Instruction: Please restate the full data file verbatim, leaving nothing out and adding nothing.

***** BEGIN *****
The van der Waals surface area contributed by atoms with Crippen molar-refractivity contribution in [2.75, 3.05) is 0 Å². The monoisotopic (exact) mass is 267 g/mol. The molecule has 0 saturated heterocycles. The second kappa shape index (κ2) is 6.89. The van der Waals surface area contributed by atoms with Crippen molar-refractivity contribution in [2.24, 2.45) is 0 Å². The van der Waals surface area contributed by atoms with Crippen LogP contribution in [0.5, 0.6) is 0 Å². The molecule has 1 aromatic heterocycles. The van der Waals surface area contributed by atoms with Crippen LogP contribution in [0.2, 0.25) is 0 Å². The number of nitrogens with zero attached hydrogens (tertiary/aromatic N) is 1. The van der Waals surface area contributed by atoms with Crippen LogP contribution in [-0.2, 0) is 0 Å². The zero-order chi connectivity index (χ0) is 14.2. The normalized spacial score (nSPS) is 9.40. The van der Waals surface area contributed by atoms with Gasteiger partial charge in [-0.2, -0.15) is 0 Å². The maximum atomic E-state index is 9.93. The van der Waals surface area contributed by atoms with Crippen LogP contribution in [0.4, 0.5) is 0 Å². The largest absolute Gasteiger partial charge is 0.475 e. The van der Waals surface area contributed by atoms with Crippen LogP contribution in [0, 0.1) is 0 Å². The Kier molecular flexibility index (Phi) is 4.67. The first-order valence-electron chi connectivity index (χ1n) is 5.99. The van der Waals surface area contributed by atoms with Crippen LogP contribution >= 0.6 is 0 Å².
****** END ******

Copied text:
The van der Waals surface area contributed by atoms with Crippen molar-refractivity contribution in [2.75, 3.05) is 0 Å². The monoisotopic (exact) mass is 267 g/mol. The molecule has 0 saturated heterocycles. The second kappa shape index (κ2) is 6.89. The van der Waals surface area contributed by atoms with Crippen molar-refractivity contribution in [2.24, 2.45) is 0 Å². The van der Waals surface area contributed by atoms with Crippen LogP contribution in [0.5, 0.6) is 0 Å². The molecule has 1 aromatic heterocycles. The van der Waals surface area contributed by atoms with Crippen LogP contribution in [0.2, 0.25) is 0 Å². The number of nitrogens with zero attached hydrogens (tertiary/aromatic N) is 1. The van der Waals surface area contributed by atoms with Crippen LogP contribution in [-0.2, 0) is 0 Å². The zero-order chi connectivity index (χ0) is 14.2. The normalized spacial score (nSPS) is 9.40. The van der Waals surface area contributed by atoms with Gasteiger partial charge in [-0.2, -0.15) is 0 Å². The maximum atomic E-state index is 9.93. The van der Waals surface area contributed by atoms with Crippen LogP contribution in [0.4, 0.5) is 0 Å². The largest absolute Gasteiger partial charge is 0.475 e. The van der Waals surface area contributed by atoms with Crippen LogP contribution in [0, 0.1) is 0 Å². The Kier molecular flexibility index (Phi) is 4.67. The first-order valence-electron chi connectivity index (χ1n) is 5.99. The van der Waals surface area contributed by atoms with Crippen LogP contribution >= 0.6 is 0 Å².